NOTES ON Dr. KUMAR PILLAI’S TALK ON: The Physics of Doppler Ultrasonography.
Dr. Roentgen, who discovered X-rays, was one of the first to image the human body. Prior to his work, surgeons could not see the problem without invading the body. Dr. Alexis Correl developed a technique for surgically repairing blood vessels, for which he was awarded the Nobel Prize. In the 1920s, Dr. Werner Forssman in Germany developed the technique for using dye which is opaque to X-rays to make what we today know as an angiogram. He was fired from his position because permission to do the experiments was denied. He got the Nobel Prize work his work in this area. Dr. Egas Monez applied these techniques to arterial rather than venal observation. He won a Nobel Prize for his work in developing techniques for performing lobotomies, which permitted many patients in Europe afflicted with syphilis to be de-institutionalized.
In the 1950s and early 1960s, Dr. Judkins from Oregon and Dr. Sones from the Cleveland Clinic were responsible for the development of cardiac catheterization. Dr. Dotter moved these techniques from the heart to the peripheral blood vessels with such techniques as balloons and stents. Today angiograms and arteriograms are still the “gold standard” of blood vessel imaging. These techniques are used in modern Catheterization Labs to investigate problems with blood vessels anywhere in the body. This involves the injection of iodinated contrast substances into the blood stream, which are somewhat toxic; either high osmolar ionic contrast substances or low osmolar non-ionic materials. These techniques are still invasive, and can lead to blood clots and other problems, including allergic reactions to the substances in some people.
In the 1970s Dr. Eugene Strandness developed techniques using non-invasive Doppler ultrasonography. He was junior resident in gastric physiology at University of Washington, and asked to look at an obscure area of vascular disease. Doppler ultrasound techniques permit non-invasive measurements of blood vessel problems. Most blood vessels are close enough to the surface of the body to effectively couple sound energy at a frequency of 2-12 MHz into the blood vessels. The Doppler technique can measure the motion of the blood in the vessel by monitoring the frequency of the returned signal, which is related to the flow rate of the red blood cells. Both continuous-wave and pulsed-wave systems are used. Pulsed-wave techniques provide more precision and are used when quantitative results are needed, including various regions within the blood vessel.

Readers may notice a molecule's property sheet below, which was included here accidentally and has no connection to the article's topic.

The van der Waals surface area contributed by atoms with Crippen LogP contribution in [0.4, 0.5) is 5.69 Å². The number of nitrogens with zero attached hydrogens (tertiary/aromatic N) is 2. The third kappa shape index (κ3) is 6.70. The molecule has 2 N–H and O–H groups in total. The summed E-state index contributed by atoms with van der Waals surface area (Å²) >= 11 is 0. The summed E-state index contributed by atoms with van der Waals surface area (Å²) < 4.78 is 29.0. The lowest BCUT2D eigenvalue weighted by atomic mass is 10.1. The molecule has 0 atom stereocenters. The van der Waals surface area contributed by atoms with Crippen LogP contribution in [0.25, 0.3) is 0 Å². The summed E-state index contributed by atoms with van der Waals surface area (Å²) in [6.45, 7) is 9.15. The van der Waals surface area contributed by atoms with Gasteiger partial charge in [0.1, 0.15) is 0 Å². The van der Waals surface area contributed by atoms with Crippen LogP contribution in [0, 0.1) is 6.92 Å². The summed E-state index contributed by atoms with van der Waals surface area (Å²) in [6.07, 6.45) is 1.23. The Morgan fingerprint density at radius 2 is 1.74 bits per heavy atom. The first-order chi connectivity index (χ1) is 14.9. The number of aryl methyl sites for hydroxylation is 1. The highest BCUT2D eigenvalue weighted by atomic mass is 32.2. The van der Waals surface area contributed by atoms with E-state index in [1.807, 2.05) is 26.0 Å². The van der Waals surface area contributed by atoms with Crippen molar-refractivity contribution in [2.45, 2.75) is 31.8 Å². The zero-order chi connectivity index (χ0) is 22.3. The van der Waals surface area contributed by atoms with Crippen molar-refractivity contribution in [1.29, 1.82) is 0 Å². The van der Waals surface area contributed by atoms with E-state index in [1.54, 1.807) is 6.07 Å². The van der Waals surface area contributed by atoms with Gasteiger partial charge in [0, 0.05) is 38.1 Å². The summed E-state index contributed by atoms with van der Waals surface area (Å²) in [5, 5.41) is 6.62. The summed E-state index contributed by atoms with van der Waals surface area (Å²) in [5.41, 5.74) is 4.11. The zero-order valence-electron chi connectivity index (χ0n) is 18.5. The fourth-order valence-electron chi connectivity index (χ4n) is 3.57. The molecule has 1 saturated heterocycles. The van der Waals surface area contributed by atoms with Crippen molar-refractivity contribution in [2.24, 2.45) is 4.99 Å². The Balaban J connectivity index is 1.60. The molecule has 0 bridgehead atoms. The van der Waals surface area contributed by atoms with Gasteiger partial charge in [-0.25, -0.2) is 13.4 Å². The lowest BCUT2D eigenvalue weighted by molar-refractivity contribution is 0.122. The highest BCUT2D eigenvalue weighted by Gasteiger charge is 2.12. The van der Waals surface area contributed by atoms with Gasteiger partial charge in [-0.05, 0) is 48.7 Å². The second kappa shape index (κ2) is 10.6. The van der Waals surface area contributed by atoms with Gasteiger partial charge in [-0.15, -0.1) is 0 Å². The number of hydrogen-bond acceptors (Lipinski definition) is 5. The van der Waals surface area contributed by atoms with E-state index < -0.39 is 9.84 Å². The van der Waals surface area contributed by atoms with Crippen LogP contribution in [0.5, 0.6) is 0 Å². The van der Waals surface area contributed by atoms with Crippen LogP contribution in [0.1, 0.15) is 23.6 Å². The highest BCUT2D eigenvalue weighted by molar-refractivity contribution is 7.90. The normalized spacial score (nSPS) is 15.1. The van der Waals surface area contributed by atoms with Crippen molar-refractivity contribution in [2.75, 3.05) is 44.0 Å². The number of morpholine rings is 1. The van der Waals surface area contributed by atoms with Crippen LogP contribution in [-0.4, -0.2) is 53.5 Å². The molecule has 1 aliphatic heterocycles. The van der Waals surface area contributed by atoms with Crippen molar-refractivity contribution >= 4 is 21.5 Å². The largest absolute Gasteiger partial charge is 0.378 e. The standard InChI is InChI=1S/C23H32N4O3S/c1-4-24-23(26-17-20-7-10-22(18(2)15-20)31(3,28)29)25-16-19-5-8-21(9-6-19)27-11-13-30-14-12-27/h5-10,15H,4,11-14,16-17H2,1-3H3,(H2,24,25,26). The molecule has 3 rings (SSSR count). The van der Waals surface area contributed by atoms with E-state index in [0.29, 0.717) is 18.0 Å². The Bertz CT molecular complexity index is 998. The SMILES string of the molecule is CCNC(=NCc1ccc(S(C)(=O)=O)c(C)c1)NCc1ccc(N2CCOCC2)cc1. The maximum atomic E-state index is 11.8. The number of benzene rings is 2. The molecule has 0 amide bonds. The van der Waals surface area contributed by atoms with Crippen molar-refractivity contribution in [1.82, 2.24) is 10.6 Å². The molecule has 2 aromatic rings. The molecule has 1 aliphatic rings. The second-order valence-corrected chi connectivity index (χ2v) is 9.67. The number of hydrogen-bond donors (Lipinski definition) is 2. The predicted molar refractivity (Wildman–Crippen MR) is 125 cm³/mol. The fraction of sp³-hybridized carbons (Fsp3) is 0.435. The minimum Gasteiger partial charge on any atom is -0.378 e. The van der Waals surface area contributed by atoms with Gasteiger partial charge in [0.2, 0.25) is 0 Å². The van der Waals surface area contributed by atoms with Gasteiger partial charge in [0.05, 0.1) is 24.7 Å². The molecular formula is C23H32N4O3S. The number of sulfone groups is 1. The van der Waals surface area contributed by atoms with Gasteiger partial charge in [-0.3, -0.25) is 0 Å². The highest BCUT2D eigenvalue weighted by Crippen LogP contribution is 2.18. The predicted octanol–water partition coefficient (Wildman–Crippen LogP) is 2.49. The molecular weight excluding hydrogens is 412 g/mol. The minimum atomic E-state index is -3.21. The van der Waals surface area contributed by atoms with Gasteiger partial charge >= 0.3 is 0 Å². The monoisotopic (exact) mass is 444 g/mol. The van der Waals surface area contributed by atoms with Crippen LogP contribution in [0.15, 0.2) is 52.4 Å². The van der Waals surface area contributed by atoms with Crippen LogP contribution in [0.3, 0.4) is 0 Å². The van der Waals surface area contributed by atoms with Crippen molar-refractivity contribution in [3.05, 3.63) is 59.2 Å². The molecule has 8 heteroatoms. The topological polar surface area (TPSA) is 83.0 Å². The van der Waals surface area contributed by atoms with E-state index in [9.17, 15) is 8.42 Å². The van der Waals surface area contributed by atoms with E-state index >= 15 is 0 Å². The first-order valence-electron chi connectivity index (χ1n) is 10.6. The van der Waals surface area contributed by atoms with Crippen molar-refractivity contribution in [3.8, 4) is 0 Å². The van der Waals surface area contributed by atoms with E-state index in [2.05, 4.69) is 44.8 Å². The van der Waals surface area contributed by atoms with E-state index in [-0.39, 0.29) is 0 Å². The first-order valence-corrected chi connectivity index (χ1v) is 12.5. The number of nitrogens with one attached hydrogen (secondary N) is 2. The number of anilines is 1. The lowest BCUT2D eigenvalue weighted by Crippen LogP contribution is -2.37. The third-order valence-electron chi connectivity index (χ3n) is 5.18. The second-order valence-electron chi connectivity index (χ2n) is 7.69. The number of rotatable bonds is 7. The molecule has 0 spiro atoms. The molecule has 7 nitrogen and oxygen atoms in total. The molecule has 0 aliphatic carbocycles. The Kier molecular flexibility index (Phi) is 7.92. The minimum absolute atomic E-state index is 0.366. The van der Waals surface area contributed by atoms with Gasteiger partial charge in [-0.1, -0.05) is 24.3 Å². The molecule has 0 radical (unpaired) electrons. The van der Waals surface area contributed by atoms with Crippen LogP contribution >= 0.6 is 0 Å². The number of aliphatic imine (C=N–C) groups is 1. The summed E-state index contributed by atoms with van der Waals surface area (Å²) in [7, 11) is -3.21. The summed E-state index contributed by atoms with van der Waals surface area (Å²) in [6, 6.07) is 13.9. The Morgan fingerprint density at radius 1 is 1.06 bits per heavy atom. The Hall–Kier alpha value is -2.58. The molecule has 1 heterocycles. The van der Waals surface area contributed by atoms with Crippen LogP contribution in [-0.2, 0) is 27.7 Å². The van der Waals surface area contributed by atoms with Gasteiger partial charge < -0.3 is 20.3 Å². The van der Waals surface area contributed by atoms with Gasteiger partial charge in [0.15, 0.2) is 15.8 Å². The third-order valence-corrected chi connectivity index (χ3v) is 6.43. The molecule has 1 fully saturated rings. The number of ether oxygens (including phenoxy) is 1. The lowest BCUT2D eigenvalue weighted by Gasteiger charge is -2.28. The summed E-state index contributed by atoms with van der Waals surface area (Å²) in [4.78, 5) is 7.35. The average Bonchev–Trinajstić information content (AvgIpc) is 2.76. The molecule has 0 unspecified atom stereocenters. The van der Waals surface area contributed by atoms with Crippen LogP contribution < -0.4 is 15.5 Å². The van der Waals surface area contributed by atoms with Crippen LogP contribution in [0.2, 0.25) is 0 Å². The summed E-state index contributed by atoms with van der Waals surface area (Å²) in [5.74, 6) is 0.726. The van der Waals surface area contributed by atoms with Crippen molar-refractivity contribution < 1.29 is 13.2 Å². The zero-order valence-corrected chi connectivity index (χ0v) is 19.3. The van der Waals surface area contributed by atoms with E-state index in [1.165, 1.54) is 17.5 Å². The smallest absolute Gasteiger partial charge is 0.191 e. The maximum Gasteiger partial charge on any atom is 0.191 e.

The wavefront is introduced at the Doppler angle, 45-65 degrees off axis from the blood vessel. Quantitatively, the technique can determine how much the blood flow is reduced due to plaque and blockage. This can be detected by direct observation of the ultrasound amplitudes at MHz frequencies, or through waveform analysis of audible signals related to the envelope of the ultrasound wave. This makes characteristic sounds which are distinctly different in normal vs. blocked blood vessels, due to less blood flow. These non-invasive measurements correlate well with the invasive catheterization techniques. Comparisons are made between the audible sounds in the arms and legs and specific regions of these limbs to determine the location of the blood vessel disease. The Venturi Effect and the Bernoulli Effect determine that pressure increases across a blockage and blood flow through the blockage is reduced. Stress testing may make the effect more pronounced. Poiseuille’s Law states that flow is directly proportional to the fourth power of the radius in blood vessels, and the pressure drop is inversely proportional to the fourth power of the radius.
The Doppler ultrasound technique is an effective alternative to the invasive catheterization techniques toward assessing Deep-Vein Thrombosis [DVT], peripheral arterial disease [PAD]. The analysis is enhanced by combining it with normal ultrasound measurements to provide even more reliable detection of such blood vessel problems. These non-invasive techniques do not involve the risk of stroke or clots associated with the invasive catheterization techniques. It has revolutionized the investigation of blood vessels since its early development in the 1980s.